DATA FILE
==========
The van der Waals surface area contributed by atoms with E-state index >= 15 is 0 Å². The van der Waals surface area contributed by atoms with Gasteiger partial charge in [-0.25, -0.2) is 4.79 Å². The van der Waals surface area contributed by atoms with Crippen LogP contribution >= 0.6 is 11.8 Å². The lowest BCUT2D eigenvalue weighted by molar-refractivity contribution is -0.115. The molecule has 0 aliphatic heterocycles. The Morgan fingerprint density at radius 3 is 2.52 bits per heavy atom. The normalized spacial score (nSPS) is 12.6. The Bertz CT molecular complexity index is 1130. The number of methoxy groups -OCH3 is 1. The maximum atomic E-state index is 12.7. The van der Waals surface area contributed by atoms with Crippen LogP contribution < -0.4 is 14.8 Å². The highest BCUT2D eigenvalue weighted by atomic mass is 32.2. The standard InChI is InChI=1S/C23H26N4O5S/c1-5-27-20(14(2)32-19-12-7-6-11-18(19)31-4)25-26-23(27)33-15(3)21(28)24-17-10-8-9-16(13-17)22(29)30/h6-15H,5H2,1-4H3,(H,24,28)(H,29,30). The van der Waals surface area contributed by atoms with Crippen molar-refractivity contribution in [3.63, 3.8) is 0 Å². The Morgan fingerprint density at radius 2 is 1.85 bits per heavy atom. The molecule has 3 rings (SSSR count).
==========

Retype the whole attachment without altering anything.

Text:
The van der Waals surface area contributed by atoms with E-state index >= 15 is 0 Å². The van der Waals surface area contributed by atoms with Gasteiger partial charge in [-0.25, -0.2) is 4.79 Å². The van der Waals surface area contributed by atoms with Crippen LogP contribution >= 0.6 is 11.8 Å². The lowest BCUT2D eigenvalue weighted by molar-refractivity contribution is -0.115. The molecule has 0 aliphatic heterocycles. The Morgan fingerprint density at radius 3 is 2.52 bits per heavy atom. The normalized spacial score (nSPS) is 12.6. The Bertz CT molecular complexity index is 1130. The number of methoxy groups -OCH3 is 1. The maximum atomic E-state index is 12.7. The van der Waals surface area contributed by atoms with Crippen LogP contribution < -0.4 is 14.8 Å². The highest BCUT2D eigenvalue weighted by atomic mass is 32.2. The standard InChI is InChI=1S/C23H26N4O5S/c1-5-27-20(14(2)32-19-12-7-6-11-18(19)31-4)25-26-23(27)33-15(3)21(28)24-17-10-8-9-16(13-17)22(29)30/h6-15H,5H2,1-4H3,(H,24,28)(H,29,30). The van der Waals surface area contributed by atoms with Crippen molar-refractivity contribution in [3.63, 3.8) is 0 Å². The Morgan fingerprint density at radius 2 is 1.85 bits per heavy atom. The molecule has 3 rings (SSSR count).